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What is a Novation Agreement?
A novation agreement is a legal contract that transfers contractual obligations of one party to a third party or replaces a contractual obligation with another one. All parties involved, generally a transferee, transferor and counterparty, must agree to these changes.
Novation is used in contract law and business law which defines the act of:
- Replacing an obligation with another obligation
- Adding an obligation to perform
- Replacing a party with another in an agreement.
There are three main ways to make a novation:
- Novation: A simple novation doesn’t involve entry of a third party. Instead, someone who owes debt enters in a new agreement with their lender.
- Expromissio: Expromissio involves entry of a third party on to an agreement. This new party takes on obligations of the original party.
- Delegation: In a delegation, new lenders enter into an agreement in place of an old one. The debtor is released from the old contract by the original lender and now has obligations towards the new lenders.
Novation vs Assignment:
Novation in contract and business law is different from assignment.
Assignment is generally valid as long as the party is provided notice whereas a novation requires agreement of all parties. An assignment only passes along benefits rather than obligations. For instance, a sublease is an assignment. The landlord can still hold the primary renter responsible. In a novation, the primary party of the contract would also transfer all obligations and cannot be held accountable for the contract after novation is complete.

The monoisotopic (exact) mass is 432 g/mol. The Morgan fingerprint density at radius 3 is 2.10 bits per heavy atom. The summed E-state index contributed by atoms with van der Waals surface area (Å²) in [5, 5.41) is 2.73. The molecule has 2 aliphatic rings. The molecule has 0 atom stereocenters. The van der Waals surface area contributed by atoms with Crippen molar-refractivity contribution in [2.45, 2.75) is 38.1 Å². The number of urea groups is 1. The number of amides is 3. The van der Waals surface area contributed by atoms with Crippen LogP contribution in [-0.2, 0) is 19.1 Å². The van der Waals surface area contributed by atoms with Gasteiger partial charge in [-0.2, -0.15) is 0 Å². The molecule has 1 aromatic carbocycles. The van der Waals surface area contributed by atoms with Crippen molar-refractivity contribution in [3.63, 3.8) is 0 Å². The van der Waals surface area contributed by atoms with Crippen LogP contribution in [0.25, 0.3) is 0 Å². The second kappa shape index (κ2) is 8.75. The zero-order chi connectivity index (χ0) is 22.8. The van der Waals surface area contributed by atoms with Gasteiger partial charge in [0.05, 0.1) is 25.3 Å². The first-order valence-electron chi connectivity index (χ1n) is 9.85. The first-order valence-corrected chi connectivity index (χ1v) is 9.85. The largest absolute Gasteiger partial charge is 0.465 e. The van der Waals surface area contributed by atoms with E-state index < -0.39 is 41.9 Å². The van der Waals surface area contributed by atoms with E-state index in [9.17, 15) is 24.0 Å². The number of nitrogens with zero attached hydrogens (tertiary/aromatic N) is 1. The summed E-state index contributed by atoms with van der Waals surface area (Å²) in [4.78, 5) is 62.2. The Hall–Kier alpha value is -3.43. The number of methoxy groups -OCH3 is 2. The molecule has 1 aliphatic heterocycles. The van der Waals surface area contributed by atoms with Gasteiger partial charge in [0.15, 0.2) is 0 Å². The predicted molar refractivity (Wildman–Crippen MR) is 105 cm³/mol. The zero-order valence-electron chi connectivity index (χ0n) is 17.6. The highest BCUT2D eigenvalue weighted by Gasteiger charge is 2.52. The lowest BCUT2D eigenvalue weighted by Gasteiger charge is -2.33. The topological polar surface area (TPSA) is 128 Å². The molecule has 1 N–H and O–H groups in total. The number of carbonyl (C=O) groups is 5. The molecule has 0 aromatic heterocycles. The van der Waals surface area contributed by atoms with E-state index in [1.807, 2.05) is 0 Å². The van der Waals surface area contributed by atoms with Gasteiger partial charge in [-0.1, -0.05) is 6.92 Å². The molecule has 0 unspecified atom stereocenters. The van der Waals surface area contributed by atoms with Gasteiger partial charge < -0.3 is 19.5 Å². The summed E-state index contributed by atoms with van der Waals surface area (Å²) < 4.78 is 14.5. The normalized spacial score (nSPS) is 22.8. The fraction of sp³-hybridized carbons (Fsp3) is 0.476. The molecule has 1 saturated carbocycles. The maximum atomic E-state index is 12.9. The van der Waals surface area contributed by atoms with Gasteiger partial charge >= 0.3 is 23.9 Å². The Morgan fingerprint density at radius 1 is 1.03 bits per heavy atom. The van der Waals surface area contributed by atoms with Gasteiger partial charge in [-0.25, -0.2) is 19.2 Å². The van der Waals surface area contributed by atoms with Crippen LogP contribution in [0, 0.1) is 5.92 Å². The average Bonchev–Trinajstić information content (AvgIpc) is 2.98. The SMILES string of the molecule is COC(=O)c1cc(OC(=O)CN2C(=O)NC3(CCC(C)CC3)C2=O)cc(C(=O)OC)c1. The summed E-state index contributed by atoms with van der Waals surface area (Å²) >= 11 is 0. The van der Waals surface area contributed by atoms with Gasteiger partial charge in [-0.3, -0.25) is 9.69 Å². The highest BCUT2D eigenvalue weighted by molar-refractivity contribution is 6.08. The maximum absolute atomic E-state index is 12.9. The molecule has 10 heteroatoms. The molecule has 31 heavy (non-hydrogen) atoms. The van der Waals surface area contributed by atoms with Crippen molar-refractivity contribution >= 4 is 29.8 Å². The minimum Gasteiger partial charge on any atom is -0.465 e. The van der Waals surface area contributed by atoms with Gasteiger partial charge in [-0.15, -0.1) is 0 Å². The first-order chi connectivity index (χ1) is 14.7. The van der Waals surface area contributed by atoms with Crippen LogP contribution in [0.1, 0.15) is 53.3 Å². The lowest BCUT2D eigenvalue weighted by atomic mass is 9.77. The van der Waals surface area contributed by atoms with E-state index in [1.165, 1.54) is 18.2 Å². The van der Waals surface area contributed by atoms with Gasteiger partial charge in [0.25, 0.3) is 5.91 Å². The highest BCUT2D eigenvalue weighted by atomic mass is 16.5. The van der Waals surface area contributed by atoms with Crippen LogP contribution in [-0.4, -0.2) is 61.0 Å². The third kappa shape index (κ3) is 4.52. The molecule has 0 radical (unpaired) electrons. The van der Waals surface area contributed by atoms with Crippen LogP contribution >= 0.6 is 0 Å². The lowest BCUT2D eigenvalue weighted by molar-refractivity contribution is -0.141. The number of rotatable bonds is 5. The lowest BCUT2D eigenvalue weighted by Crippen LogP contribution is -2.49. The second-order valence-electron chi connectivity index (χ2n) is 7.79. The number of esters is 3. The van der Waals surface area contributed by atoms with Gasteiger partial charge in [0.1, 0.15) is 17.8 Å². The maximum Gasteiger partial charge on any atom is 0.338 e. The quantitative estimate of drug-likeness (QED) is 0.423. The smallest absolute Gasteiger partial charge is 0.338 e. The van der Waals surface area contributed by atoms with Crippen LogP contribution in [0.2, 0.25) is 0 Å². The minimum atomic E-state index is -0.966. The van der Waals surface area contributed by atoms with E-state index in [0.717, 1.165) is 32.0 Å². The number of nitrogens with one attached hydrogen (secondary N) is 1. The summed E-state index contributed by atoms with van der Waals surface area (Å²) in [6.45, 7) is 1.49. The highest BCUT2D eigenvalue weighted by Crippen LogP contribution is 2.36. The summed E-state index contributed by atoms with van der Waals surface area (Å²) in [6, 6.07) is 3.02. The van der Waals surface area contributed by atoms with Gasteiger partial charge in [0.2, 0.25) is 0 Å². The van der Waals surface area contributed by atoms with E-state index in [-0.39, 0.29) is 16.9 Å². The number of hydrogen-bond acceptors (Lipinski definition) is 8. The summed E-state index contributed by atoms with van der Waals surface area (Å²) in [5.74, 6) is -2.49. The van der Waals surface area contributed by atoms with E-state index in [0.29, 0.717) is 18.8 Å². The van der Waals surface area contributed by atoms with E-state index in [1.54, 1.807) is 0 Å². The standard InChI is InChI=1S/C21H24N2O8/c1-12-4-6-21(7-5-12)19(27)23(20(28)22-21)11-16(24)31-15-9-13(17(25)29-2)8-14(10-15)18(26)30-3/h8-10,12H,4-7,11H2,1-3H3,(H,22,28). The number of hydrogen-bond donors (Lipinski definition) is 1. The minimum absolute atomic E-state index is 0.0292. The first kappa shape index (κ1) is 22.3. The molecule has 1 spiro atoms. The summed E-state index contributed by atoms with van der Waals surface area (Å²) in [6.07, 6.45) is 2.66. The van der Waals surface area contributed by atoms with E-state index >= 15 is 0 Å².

There are advantages and disadvantages to both a novation and an assignment. Assignment is often more convenient than a novation. Novation can protect sellers from future liabilities despite being a tedious process.
Want to learn more about novation? Here is an article on novation for you .
Purpose of a Novation Agreement
Novation is used when a third party enters an agreement to replace a departing party in a contract. Usually a new party would assume obligations to pay another party that the original party had intended to pay. This releases the debt from one party to another. There would generally be three parties involved: a transferee , transferor and the counterparty . All parties must sign the agreement.
Cancelling a contract can be messy and expensive. In such cases, one might find novation to be a better option. Through novation one party can simply find a third party to complete an original agreement.
There are certain risks of a novation. If the counterparty is unsure that the new party will be able to adequately complete obligations set under the contract, the counterparty might face consequences in the future but will not be able to hold the primary party accountable after novation.
Still not sure about the purpose of novation? Here is an article for you .
Examples of Novation